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OCC has some work to do

Accreditation report largely approves of what the college is doing but issues warnings for 7 perceived deficiencies.

July 10, 2013|By Jeremiah Dobruck

Orange Coast College was told this month that it must rework some of its governance and educational practices or risk losing its accreditation.

A 57-page report from the college's accrediting body said OCC is in line with the vast majority of requirements, but seven deficiencies drew warnings.

The Accrediting Commission for Community and Junior Colleges notified OCC about the report's findings in a July 3 letter.

Every six years, the organization evaluates colleges' compliance with a set of regulations governing what they must do to receive accreditation — a stamp of educational quality.


In March, an evaluation team visited OCC and its two sister colleges operated by the Coast Community College District — Coast Community College in Westminster and Golden West College in Huntington Beach.

Golden West and Coast also received warnings for deficiencies.

An OCC official said a "warning" is the least serious infraction colleges can receive after an accreditation visit.

OCC must submit a report by March detailing fixes to the problems. Probation or other consequences wouldn't take affect until March 2015.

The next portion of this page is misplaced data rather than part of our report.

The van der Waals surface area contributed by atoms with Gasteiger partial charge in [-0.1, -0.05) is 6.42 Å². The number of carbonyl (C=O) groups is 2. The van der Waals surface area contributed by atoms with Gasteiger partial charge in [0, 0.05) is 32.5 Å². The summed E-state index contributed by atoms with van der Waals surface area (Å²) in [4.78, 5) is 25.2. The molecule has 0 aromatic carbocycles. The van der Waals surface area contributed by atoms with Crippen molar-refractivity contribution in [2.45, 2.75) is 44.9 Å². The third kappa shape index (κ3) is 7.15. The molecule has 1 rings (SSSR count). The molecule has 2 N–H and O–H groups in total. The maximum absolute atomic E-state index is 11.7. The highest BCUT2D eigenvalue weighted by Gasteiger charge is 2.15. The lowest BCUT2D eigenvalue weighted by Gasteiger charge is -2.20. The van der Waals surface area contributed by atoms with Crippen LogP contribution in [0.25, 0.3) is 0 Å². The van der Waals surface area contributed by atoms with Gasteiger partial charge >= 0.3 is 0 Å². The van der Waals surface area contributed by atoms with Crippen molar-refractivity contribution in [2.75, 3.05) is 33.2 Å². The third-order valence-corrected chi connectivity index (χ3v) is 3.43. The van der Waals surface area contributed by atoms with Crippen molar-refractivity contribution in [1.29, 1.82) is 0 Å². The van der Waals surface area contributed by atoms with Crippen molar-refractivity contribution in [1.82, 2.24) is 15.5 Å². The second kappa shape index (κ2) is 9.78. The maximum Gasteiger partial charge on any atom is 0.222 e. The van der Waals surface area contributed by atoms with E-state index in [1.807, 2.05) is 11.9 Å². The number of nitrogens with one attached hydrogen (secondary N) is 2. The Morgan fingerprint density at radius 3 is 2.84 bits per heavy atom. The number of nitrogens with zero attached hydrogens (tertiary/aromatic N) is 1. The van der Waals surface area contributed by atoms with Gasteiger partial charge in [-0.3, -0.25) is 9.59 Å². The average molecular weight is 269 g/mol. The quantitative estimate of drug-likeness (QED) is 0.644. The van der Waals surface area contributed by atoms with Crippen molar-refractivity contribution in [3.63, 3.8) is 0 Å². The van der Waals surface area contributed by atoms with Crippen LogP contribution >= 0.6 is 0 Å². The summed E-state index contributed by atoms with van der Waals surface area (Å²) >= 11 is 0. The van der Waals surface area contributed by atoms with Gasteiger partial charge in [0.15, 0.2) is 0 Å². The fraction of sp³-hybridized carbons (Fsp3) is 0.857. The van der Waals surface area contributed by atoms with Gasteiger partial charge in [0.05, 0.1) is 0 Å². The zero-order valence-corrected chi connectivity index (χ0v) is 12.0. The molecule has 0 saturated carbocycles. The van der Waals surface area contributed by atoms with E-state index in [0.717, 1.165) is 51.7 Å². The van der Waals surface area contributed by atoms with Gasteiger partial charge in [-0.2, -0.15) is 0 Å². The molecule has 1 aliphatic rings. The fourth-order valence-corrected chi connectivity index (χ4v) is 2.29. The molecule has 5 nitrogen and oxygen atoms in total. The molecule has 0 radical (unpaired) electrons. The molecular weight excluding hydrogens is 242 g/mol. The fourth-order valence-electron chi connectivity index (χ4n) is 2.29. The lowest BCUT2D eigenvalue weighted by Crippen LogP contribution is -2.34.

"Hopefully, we'll have most of the things taken care of by the end of fall semester," said OCC spokesman Doug Bennett.

Evaluators wrote that there should be consistent and substantive contact between instructors and students taking online classes, and faculty evaluations should include how effective employees are at producing results in student learning.

There's no evidence that faculty are currently evaluated on how well their students meet desired outcomes, according to the report.

Including that benchmark in an employee evaluation is something the district will have to negotiate with the faculty union, Bennett said.

Like many of the required fixes, those negotiations will take place at the district level, Bennett said, because instructors share a contract across all three colleges operated by the Coast Community College District.

The report's other recommendations focused mostly on administration and governance deficiencies.

"I'm confident that we will take steps quickly to address any issues," said Martha Parham, the district's spokeswoman.

The board of trustees' accreditation committee will meet July 30 to begin working on solutions.

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